Thousands wait years for allotments in Scottish cities
Thousands of people are facing waiting lists of up to nine years for a local authority allotment, the Scottish Greens have said.
In Edinburgh the wait can be between four and nine years, while in Aberdeen the wait can stretch up to seven years.
The figures were disclosed in response to freedom of information requests by Green MSP Alison Johnstone to local authorities covering Scotland's cities.
Ms Johnstone called for new "right-to-grow" legislation.Derelict sites
There were 2,773 people in Edinburgh on the local authority allotment waiting list.
In Aberdeen the figure was 279, while in Dundee it was 340 people.
Glasgow City Council said it did not have its own waiting lists and Highland Council did not respond to the request, the Greens said.
End Quote Alison Johnstone Green MSP
These figures suggest Scotland needs right-to-grow legislation in the same way we have seen community groups being given the right to buy land”
Perth and Kinross Council replied that it did not have any allotments and Stirling Council has only one site which has no waiting list.
Ms Johnstone, MSP for Lothian and food spokeswoman for the Greens, also highlighted official statistics showing that almost 31% of Scotland's population lived within 500m of a derelict site last year.
"These figures suggest Scotland needs right-to-grow legislation in the same way we have seen community groups being given the right to buy land that comes up for sale," she said.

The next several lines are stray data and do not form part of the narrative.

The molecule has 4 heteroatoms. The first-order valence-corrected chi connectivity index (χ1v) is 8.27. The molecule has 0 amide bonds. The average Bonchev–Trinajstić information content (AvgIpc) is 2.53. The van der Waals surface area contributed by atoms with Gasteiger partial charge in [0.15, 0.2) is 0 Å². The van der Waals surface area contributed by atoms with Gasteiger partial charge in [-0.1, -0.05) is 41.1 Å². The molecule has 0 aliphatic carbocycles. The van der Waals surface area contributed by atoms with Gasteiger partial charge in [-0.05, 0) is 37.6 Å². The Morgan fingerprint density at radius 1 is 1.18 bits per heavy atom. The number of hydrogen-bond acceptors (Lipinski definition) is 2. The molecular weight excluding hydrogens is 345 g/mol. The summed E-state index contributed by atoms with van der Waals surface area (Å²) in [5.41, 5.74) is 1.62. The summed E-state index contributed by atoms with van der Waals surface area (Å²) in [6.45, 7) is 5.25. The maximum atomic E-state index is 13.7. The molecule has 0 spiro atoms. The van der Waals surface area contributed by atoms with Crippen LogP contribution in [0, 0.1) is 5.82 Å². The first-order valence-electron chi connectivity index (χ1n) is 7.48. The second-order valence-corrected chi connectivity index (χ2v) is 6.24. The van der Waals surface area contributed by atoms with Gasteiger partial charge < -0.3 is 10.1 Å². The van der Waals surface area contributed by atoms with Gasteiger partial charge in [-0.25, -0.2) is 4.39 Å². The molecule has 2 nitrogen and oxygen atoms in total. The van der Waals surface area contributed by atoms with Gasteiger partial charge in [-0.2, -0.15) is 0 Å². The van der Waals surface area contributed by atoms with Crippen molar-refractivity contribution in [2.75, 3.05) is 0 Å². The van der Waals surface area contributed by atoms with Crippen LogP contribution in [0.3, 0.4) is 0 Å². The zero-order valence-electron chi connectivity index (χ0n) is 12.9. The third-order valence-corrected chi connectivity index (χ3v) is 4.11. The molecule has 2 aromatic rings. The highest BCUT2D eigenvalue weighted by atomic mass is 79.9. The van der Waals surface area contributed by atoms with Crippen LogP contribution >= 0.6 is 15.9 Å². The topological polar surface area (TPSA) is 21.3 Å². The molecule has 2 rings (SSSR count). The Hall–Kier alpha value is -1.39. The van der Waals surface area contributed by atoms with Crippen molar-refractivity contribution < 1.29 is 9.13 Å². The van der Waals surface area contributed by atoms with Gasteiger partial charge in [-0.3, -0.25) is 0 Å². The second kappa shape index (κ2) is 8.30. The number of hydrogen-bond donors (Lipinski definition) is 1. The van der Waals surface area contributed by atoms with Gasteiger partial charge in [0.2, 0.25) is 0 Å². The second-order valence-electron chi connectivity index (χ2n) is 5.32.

"I will be looking for opportunities in the forthcoming Community Empowerment Bill to give control to the increasing numbers of people looking to grow their own food because the demand is there, the land is there and the benefits are obvious."
Scotland has more than 200 allotment sites, mostly council-owned.
In 2008, the Scottish government asked public bodies to consider how they could free up land to increase the number of allotments in Scotland.
Rural Affairs Secretary Richard Lochhead said: "Growing your own food is continuing to grow in popularity and allotments provide a range of benefits such as an opportunity to learn new skills, an understanding of where our food comes from and better health.
"We consulted earlier this year on plans to simplify Scotland's allotment rules, including using unused and underused assets. We are currently considering what changes could be made to the existing legislation and will set out our proposals in the coming weeks. "